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Tortoise Creek Cuvee Jeanne Sauvignon Blanc 2013

Sauvignon Blanc from Languedoc-Roussillon, France
    12% ABV
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    12% ABV

    Winemaker Notes

    Sauvignon Blanc "Cuvee Jeanne" is beautifully balanced and aromatic with suggestions of passion fruit and grapefruit. The palate is crisp and dry but not too acidic with a good depth of flavor. The wine is perfect as an aperitif or with chicken, fish or creamy pasta dishes

    Critical Acclaim

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    Tortoise Creek

    Tortoise Creek

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    Tortoise Creek, Languedoc-Roussillon, France
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    Tortoise Creek was created by Mel and Janie master, a British couple who have lived most of their lives in the wine business in both France and California. “Tortoise Creek” comes from the translation of the name of the couple's home in Provence named "Le Riseau de Tortue" after the Tortoises who flourished in the creek alongside their vineyard.

    The concept with Tortoise Creek is to work with small farmers who focus on sustainable farming, whether it is from the Languedoc Region or California. Tortoise Creek is handcrafted, small-batch wines selected and blended from growers who understand this philosophy. In 2008, Mel and Janie Master joined forces with the Sager family who own the national importing company, Winesellers, Ltd., and together they have extended the range to consists of top quality Chardonnay, Cabernet Sauvignon, Merlot, Zinfandel, Pinot Noir, and Sauvignon Blanc. They are all blended to create the best possible representation of the varietal and offer remarkable value.

    Languedoc-Roussillon

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    An extensive appellation producing a diverse selection of good-quality and value-priced wines, Languedoc-Roussillon is one of the world’s largest wine-producing region, spanning the Mediterranean coast from the Spanish border to Rhône. Languedoc forms the eastern half of the larger appellation, while Roussillon is in the west; the two actually have quite distinct personalities but are typically grouped together. Languedoc’s terrain is generally flat coastal plains, with a warm Mediterranean climate and a frequent risk of drought. Roussillon, on the other hand, is defined by the rugged Pyrenees mountains and near-constant sunshine.

    Virtually every style of wine is made in this expansive region. Dry wines are often blends, and varietal choice is strongly influenced by the neighboring Rhône Valley. For reds and rosés, the primary grapes include Grenache, Syrah, Carignan, Cinsault, and Mourvèdre. White varieties include Grenache Blanc, Muscat, Ugni Blanc, Vermentino, Maccabéo, Clairette, Piquepoul and Bourbelenc.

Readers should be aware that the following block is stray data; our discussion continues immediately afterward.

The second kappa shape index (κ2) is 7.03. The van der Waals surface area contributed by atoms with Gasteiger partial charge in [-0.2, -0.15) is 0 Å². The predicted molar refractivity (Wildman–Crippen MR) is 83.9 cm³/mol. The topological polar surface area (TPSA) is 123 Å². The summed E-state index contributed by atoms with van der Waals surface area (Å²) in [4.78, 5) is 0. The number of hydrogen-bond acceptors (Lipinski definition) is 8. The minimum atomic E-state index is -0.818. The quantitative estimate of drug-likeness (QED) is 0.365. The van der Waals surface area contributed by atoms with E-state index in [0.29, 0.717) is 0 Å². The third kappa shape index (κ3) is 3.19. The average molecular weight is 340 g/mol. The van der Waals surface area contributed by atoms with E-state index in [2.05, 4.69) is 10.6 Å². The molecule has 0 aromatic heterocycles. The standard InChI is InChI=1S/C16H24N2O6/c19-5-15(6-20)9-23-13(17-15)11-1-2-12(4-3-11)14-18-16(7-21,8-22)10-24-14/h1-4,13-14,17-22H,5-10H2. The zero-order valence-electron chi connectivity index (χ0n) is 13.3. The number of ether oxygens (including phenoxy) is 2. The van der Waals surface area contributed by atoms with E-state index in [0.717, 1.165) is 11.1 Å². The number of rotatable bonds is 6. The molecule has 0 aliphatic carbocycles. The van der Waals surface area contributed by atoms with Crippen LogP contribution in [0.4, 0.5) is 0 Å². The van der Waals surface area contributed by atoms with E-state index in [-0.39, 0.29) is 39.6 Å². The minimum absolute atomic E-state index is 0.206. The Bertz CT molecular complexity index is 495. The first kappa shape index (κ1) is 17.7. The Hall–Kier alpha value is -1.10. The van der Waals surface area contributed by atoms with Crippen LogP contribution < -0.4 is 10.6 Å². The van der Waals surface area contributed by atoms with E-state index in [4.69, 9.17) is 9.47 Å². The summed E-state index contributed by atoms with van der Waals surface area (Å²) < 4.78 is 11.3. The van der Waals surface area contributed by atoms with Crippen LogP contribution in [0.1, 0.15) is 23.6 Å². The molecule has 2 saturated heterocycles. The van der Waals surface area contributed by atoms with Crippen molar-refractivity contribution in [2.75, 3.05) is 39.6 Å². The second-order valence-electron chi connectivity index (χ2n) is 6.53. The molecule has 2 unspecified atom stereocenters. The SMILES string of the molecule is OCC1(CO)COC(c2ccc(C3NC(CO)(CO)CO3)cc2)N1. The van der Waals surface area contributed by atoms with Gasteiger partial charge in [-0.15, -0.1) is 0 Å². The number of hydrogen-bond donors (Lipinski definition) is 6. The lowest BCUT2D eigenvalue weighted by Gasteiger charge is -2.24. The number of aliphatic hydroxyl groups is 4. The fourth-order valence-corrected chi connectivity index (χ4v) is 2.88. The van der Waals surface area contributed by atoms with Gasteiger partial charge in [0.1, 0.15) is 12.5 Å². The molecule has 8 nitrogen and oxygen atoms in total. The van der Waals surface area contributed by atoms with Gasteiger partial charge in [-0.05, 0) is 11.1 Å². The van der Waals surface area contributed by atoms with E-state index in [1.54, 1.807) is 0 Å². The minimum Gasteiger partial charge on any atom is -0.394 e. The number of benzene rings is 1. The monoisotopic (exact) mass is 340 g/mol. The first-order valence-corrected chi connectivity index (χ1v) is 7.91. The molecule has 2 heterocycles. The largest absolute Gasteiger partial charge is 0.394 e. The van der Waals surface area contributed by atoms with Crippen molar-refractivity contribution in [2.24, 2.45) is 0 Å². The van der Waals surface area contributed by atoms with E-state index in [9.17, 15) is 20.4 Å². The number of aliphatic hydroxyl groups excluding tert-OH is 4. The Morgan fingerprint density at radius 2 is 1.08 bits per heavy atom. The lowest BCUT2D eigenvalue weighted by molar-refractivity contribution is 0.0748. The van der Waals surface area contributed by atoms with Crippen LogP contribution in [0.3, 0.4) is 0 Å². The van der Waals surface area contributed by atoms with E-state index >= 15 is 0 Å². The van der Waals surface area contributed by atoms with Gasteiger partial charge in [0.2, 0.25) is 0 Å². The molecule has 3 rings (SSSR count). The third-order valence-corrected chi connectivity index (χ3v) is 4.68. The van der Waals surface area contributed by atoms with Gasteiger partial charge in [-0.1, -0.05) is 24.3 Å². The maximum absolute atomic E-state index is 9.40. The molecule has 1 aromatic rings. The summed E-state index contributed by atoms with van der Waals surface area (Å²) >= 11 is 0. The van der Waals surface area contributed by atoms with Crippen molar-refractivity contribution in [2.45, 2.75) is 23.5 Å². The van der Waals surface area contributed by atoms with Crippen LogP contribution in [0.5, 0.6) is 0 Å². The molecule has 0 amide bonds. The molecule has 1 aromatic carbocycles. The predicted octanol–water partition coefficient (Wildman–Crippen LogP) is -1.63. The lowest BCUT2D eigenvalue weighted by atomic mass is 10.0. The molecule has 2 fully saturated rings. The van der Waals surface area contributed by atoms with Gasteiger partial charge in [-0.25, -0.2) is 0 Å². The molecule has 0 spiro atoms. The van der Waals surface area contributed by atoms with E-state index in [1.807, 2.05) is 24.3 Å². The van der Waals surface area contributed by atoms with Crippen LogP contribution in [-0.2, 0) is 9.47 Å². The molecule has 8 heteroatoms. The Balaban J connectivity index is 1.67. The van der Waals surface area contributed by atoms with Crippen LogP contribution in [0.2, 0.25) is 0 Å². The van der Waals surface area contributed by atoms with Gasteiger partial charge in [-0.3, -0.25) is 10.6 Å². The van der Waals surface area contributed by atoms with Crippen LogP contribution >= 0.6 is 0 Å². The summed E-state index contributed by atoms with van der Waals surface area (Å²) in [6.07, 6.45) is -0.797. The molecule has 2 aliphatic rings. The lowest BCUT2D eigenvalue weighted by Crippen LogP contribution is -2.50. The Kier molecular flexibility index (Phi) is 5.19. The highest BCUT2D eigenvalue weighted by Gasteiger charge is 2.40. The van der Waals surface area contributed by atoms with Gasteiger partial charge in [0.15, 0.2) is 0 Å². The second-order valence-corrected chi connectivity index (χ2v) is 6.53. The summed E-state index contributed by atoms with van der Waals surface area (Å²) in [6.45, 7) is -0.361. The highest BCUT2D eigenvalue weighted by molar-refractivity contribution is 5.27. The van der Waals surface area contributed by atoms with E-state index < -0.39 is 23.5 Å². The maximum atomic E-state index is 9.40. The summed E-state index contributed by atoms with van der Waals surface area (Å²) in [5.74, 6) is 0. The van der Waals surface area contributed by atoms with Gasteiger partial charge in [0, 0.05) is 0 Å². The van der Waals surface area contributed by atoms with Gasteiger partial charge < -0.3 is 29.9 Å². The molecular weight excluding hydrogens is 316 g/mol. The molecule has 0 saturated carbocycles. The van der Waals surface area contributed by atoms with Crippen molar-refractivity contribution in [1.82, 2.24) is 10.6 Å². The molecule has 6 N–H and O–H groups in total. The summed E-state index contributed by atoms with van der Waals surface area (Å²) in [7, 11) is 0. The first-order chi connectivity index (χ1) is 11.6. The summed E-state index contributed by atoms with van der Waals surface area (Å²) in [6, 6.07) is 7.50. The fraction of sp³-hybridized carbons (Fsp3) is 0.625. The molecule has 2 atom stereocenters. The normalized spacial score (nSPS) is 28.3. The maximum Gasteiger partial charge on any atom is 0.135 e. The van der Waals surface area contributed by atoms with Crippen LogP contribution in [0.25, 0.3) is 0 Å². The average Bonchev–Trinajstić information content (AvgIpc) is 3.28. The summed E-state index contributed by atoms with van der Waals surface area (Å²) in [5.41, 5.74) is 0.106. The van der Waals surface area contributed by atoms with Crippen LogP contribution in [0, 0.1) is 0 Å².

International varieties are also planted in large numbers here, in particular Chardonnay, Sauvignon Blanc, Merlot and Cabernet Sauvignon. In Roussillon, excellent sweet wines are made from Muscat and Grenache in Rivesaltes, Banyuls and Maury. The key region for sparkling wines here is Limoux, where Blanquette de Limoux is believed to have been the first sparkling wine made in France, even before Champagne. Crémant de Limoux is produced in a more modern style.

    Sauvignon Blanc

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    A crisp, refreshing variety that equally reflects both terroir and varietal character, Sauvignon blanc is responsible for a vast array of wine styles. However, a couple of commonalities always exist—namely, zesty acidity and intense aromatics. The variety is of French provenance, and here is most important in Bordeaux and the Loire Valley. It also shines in New Zealand, California, Australia and parts of northeastern Italy. Chile and South Africa are excellent sources of high-quality, value-priced Sauvignon blanc.

    In the Glass

    From its homeland In Bordeaux, winemakers prefer to blend it with Sémillon to produce a softer, richer style. In the Loire Valley, it expresses citrus, flint and smoky flavors, especially from in Sancerre and Pouilly-Fume. Marlborough, New Zealand often produces a pungent and racy version, often reminiscent of cut grass, gooseberry and grapefruit. California produces fruity and rich oak-aged versions as well as snappy and fresh, Sauvignon blancs, which never see any oak.

    Perfect Pairings

    The freshness of Sauvignon Blanc’s flavor lends it to a range of light, summery dishes including salad, seafood and mild Asian cuisine. Sauvignon Blanc settles in comfortably at the table with notoriously difficult foods like artichokes or asparagus. When combined with Sémillon (and perhaps some oak), it can be paired with more complex seafood and chicken dishes.

    Sommelier Secret

    Along with Cabernet Franc, Sauvignon Blanc is the proud parent of Cabernet Sauvignon. That green bell pepper aroma that all three varieties share is no coincidence—it comes from a high concentration of pyrazines (an herbaceous aromatic compound) inherent to each member of the family.

    HNYTEKSBC13C_2013 Item# 137372